The Effectiveness of Stand-Level and Landscape-Level Variables for Explaining Bird Occurrence in an Industrial Forest
Abstract:We evaluated the effectiveness of habitat variables derived at two spatial scales for explaining the presence or absence of 20 bird species at 363 point count stations in an extensive industrial forest in Maine. Sixteen stand-level (microhabitat) and seven landscape-level (within 1 km radius, or 3.14 km2) variables were used in stepwise logistic regression models to evaluate the relative roles of these two spatial scales for explaining each species' occurrence at a point count station. Species were classified as either early-successional (n = 6) or late-successional (n = 14) species for analysis. Three regressions were run for each of the 20 species: (1) stand variable only, (2) landscape variable only, and (3) stand and landscape variables combined. Regression models that included only stand-level variables averaged significantly higher model concordance scores than regression models that included only landscape variables. For 17 of 20 species, regressions that included only stand-level variables better explained the presence or absence of a species at a point than did regression that included only landscape-level variables. The presence of two species was better explained by landscape variables, and the presence of one species could not be explained by either stand- or landscape-level variables. Because many variables were positively associated with presence of some species and negatively associated with other species, management for particular stand- or landscape-level features must be preceded by a determination of which species are more important to conserve. FOR. SCI. 48(2):231–242.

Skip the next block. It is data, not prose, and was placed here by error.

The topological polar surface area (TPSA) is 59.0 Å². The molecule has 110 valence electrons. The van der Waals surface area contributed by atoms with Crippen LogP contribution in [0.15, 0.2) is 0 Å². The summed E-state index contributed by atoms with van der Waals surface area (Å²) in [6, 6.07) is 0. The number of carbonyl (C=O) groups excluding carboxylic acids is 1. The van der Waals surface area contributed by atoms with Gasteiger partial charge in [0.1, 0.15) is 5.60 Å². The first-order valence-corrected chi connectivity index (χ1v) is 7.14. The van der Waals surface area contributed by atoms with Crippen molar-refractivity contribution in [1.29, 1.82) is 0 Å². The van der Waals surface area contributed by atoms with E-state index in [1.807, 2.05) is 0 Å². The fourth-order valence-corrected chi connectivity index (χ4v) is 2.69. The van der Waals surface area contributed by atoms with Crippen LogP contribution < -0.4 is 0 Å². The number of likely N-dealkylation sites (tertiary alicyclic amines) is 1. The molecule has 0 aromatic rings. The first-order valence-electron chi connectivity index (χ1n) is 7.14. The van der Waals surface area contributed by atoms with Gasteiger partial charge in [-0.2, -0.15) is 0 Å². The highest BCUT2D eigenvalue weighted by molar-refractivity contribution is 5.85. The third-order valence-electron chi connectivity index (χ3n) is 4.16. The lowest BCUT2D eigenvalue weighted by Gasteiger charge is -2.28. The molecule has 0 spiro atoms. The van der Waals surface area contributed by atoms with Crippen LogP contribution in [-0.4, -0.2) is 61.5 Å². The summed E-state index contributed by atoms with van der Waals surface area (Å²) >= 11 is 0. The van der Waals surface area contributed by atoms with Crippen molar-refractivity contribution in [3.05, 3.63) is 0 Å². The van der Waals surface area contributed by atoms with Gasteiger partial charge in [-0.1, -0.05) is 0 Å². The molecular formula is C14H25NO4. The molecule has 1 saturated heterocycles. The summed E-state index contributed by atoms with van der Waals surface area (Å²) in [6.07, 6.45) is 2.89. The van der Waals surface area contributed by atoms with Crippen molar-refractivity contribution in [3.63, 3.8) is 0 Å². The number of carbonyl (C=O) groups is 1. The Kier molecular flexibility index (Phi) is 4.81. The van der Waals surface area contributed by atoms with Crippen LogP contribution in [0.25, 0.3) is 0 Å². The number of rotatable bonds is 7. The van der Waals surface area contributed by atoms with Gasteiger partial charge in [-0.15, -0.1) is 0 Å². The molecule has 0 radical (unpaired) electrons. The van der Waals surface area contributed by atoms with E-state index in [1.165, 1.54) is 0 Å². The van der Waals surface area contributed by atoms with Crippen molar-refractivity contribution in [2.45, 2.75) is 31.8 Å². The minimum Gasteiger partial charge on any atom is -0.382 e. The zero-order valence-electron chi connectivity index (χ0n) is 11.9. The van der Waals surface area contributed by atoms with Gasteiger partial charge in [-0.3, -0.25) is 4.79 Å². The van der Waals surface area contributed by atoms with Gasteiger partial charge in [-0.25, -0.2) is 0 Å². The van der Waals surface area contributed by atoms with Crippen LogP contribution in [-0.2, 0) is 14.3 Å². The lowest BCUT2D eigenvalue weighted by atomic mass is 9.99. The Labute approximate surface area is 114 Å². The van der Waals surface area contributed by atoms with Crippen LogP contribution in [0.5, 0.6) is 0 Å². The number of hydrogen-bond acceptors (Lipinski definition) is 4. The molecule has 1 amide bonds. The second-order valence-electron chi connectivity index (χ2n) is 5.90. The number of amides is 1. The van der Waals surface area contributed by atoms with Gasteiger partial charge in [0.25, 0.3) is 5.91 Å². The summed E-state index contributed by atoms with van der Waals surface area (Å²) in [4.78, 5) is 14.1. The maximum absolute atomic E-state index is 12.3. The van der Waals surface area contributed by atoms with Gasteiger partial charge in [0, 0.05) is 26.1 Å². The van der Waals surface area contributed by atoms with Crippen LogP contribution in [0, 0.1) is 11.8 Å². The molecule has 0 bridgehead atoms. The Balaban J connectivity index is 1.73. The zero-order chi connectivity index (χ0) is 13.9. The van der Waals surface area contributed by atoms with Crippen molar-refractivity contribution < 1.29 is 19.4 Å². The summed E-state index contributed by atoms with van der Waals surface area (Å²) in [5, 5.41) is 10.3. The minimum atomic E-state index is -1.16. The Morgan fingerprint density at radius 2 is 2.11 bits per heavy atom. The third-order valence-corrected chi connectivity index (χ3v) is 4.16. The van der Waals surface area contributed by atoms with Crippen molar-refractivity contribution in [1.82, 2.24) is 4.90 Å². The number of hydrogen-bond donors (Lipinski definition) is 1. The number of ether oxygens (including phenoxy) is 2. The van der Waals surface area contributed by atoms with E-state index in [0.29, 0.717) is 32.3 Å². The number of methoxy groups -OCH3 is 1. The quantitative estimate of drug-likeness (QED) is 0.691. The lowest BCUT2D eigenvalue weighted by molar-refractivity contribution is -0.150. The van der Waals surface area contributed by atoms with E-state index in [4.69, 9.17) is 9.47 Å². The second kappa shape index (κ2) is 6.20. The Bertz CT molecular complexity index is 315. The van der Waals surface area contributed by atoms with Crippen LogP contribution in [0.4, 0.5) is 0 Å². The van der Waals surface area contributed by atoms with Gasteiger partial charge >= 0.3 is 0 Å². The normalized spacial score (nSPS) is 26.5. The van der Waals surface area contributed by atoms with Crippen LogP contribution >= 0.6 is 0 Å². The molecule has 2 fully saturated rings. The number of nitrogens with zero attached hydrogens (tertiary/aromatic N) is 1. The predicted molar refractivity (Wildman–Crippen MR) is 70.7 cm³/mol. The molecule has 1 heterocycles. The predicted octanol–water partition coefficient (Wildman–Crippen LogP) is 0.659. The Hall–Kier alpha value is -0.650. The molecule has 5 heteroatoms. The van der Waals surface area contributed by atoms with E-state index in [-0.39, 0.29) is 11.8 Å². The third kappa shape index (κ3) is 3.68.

Keywords: Avian; environmental management; forest; forest management; forest resources; forestry; forestry research; forestry science; fragmentation; habitat loss; landscape; microhabitat; natural resource management; natural resources; wildlife
Document Type: Miscellaneous
Affiliations: 1: Senior Scientist Manomet Center for Conservation Sciences, 14 Maine Street, Suite 404, Brunswick, Maine, 04011, Phone: (207) 721-9040; Fax: (207) 721-9144 email@example.com 2: Biologist Maine Department of Inland Fisheries and Wildlife, 650 State St., Bangor, Maine, 04401, Phone: (207) 941-4483 amy.Meehan@state.me.us
Publication date: May 1, 2002
- Forest Science is a peer-reviewed journal publishing fundamental and applied research that explores all aspects of natural and social sciences as they apply to the function and management of the forested ecosystems of the world. Topics include silviculture, forest management, biometrics, economics, entomology & pathology, fire & fuels management, forest ecology, genetics & tree improvement, geospatial technologies, harvesting & utilization, landscape ecology, operations research, forest policy, physiology, recreation, social sciences, soils & hydrology, and wildlife management.
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